“Spinster,” he murmured as he looked up the word. “ ‘An unmarried woman of gentle family, past the common age of marrying, who seems unlikely to marry.’ That’s her all right. Unlikely to marry, with her ‘Mr. Nightshades’ and ‘I decline to tell yous.’ ” His finger moved down the page. “ ‘Old maid, maiden, lone woman, virgin.’ Humph, virgin. Not a wonder. Nothing interesting there.”

He was searching for a more gratifying word to memorize when the carriage went over a bump and
made him lose his place. They had left London and were on their way west through the countryside. Luke put away his book and looked out at the fields and villages, always a spirit-enriching sight to him after all his years in the grimy, belching cesspots of London.

The carriage clattered around a bend and hit another hole. The entire vehicle jolted. Luke braced himself, but Miss Dane was tossed out of her seat and landed on him. He heard her cry out, but was too late to do more than catch her as she fell, pressing her body against his.

They ended up face to face, staring at each other, their mouths slightly rounded in identical expressions of alarm. Then Luke became aware of her chest against his, of her hand braced on his thigh. Out of nowhere came a thought: Was her cheek as soft as her breast? He’d never expected to know the feel of a lady’s breast without ever having touched her cheek.

Miss Dane was still staring at him. She seemed transfixed, as if she was afraid to look away. Her cry of alarm signaled her recovery, and she pushed herself back so that their chests no longer touched. In mid-movement, she stopped and looked down at her hand where it gripped his thigh. Luke followed her gaze and noticed how her fingers sank into muscle. Under her hand, his flesh burned.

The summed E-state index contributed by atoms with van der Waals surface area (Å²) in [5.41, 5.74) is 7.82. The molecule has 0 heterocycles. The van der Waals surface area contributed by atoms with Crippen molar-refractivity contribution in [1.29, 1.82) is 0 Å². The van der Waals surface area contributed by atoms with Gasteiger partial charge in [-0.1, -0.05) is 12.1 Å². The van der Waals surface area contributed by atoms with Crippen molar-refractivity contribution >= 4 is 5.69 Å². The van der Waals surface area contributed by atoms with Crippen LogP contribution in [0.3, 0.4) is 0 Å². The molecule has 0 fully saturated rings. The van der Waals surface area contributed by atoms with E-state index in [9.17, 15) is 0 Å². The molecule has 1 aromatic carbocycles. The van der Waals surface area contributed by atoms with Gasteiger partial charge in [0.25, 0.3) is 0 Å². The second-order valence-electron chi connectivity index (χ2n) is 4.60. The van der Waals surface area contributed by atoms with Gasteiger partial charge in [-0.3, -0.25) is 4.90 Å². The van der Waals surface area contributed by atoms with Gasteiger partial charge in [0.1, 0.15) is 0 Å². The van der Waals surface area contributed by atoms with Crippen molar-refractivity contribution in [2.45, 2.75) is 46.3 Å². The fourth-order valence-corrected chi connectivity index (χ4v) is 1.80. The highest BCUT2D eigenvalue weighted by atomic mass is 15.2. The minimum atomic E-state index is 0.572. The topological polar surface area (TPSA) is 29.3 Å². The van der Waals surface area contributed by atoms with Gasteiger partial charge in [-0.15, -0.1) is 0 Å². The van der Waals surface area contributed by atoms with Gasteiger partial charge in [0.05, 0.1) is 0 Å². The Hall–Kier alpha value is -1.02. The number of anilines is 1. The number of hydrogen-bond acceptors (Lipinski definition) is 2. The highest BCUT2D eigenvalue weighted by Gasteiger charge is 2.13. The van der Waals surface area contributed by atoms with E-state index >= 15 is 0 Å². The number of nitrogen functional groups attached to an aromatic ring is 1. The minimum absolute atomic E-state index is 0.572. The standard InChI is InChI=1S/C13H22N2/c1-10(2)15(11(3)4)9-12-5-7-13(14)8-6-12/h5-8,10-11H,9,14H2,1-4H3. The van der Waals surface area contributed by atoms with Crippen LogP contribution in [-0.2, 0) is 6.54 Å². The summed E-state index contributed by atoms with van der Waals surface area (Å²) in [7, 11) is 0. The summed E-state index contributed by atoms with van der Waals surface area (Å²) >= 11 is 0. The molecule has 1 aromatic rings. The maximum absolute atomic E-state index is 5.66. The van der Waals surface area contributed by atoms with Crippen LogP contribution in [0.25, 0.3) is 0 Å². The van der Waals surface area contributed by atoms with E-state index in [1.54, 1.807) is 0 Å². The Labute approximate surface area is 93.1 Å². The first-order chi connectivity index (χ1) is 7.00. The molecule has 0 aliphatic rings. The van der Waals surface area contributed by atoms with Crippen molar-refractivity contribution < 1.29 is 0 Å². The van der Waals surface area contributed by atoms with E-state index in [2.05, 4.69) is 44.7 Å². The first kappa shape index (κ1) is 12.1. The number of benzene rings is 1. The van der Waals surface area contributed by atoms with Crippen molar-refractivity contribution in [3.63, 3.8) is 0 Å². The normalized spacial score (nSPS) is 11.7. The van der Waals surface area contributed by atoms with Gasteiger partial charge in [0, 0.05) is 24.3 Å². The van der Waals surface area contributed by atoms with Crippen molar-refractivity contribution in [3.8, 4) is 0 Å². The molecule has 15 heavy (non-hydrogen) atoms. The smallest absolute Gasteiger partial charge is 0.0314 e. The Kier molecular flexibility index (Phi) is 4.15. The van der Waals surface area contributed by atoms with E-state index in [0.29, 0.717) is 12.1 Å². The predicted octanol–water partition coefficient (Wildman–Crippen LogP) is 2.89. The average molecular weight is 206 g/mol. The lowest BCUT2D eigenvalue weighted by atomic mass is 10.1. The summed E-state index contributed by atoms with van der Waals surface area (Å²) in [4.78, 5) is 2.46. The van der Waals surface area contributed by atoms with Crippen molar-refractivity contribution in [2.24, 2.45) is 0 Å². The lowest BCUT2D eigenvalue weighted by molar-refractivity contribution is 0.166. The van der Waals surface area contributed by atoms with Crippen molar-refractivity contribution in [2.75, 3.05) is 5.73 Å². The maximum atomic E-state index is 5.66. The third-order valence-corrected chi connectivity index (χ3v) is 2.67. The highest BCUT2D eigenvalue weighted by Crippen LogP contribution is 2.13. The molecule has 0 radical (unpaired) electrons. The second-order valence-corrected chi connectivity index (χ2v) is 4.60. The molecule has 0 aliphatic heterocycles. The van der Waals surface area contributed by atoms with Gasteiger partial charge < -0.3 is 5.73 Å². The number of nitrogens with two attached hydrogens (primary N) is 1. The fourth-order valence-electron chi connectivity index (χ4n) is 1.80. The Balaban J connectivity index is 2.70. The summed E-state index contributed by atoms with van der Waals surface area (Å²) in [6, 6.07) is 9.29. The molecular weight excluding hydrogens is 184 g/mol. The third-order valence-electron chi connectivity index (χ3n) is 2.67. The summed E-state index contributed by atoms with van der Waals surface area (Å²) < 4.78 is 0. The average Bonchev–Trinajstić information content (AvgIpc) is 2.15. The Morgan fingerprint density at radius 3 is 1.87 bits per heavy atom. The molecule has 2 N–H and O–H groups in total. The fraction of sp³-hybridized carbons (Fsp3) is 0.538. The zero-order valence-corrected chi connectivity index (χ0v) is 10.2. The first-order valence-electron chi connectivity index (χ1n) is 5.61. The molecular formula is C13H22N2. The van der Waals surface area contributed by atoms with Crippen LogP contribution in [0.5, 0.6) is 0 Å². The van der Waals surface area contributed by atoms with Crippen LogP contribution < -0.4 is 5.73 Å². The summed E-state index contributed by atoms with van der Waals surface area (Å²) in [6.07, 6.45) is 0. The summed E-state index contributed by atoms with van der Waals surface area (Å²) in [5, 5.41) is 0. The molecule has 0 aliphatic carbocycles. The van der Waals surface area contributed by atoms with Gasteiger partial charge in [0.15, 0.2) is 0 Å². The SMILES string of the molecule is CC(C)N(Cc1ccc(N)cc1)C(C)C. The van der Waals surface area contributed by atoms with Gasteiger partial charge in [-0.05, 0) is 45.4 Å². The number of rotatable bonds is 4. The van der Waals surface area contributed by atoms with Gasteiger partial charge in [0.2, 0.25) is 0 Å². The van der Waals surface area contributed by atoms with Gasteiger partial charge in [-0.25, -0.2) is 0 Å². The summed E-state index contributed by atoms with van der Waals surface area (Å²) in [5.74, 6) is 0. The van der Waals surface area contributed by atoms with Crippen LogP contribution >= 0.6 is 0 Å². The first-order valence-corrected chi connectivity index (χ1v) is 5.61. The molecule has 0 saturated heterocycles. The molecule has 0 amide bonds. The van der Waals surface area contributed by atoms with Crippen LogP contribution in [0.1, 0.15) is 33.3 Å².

Clamping his teeth together, he said, “Miss Dane.”

She continued to stare at her hand and didn’t answer. His hands were wrapped around her waist now, and he squeezed as he said her name again.

“Yes?” came a faint reply.

“Miss Dane, could you refrain from squeezing my leg? I’m trying to be a gentleman.”

She blinked at him, then gasped and turned crimson. Scrambling out of his lap, she shot backward into her seat and slid as far away as she could. Turning away from him, she stared out the window.

Luke shifted so that his body leaned in the opposite direction, staring at the scenery without seeing it. His thoughts were jumbled, flitting from memories of Miss Dane’s hand on his thigh to speculation about her troubles. Eventually he realized that the sun was low. They were driving down High Road, in the village of Langley Green. They were almost home.

He glanced over his shoulder at Miss Dane. She was still braced against the corner, but she was having a difficult time keeping her eyes open. As he watched her, she frowned and bent so that she could see the shops and houses of High Road.

“This isn’t …”

“Isn’t what?” he asked.

“The place I expected.”

“That’s what happens when you think you know everything. I told you we were going to my house.”

Miss Dane looked at the small cottages that marked the end of High Road. “Which of these is it?”

“Oh, it ain’t none of them. I live in the country.”

He let her wonder as the carriage turned off High Road into a lane that wound its way down the side of a valley thick with trees in their autumn colors. They crossed the valley basin and climbed the gentle opposite slope. Then the carriage turned into a dense forest.

After a few minutes, the trees began to thin until
they parted to reveal a rushing stream. The horses slowed to a walk and clattered over a stone bridge with three supporting arches. In the middle of the bridge, Luke knocked on the roof with his walking stick. The coachmen halted the carriage.

Turning to Miss Dane, Luke said, “I want to show you something.”

“You’re going to drown me.”

She was staring at him as if he were a Thames water rat, and he was growing tired of her suspicion.

“If I am, at least you won’t have to dread it no more.”

He could see her make up her mind. Her tongue sneaked out to pose at the corner of her mouth, then vanished. She pulled herself up straight, her spine rigid, and gave him a slight nod. Descending to the stone bridge, he offered his hand to her. She stared at it without moving from the doorway.

“Damnation! You think I’m going to throw you off the bridge.” Before she could answer, he gripped her hand, slipped an arm around her and swept her from the coach. He heard her suck in her breath. Knowing what she expected, he took satisfaction in releasing her as soon as she was on her feet. “There. You see? You’re still alive.”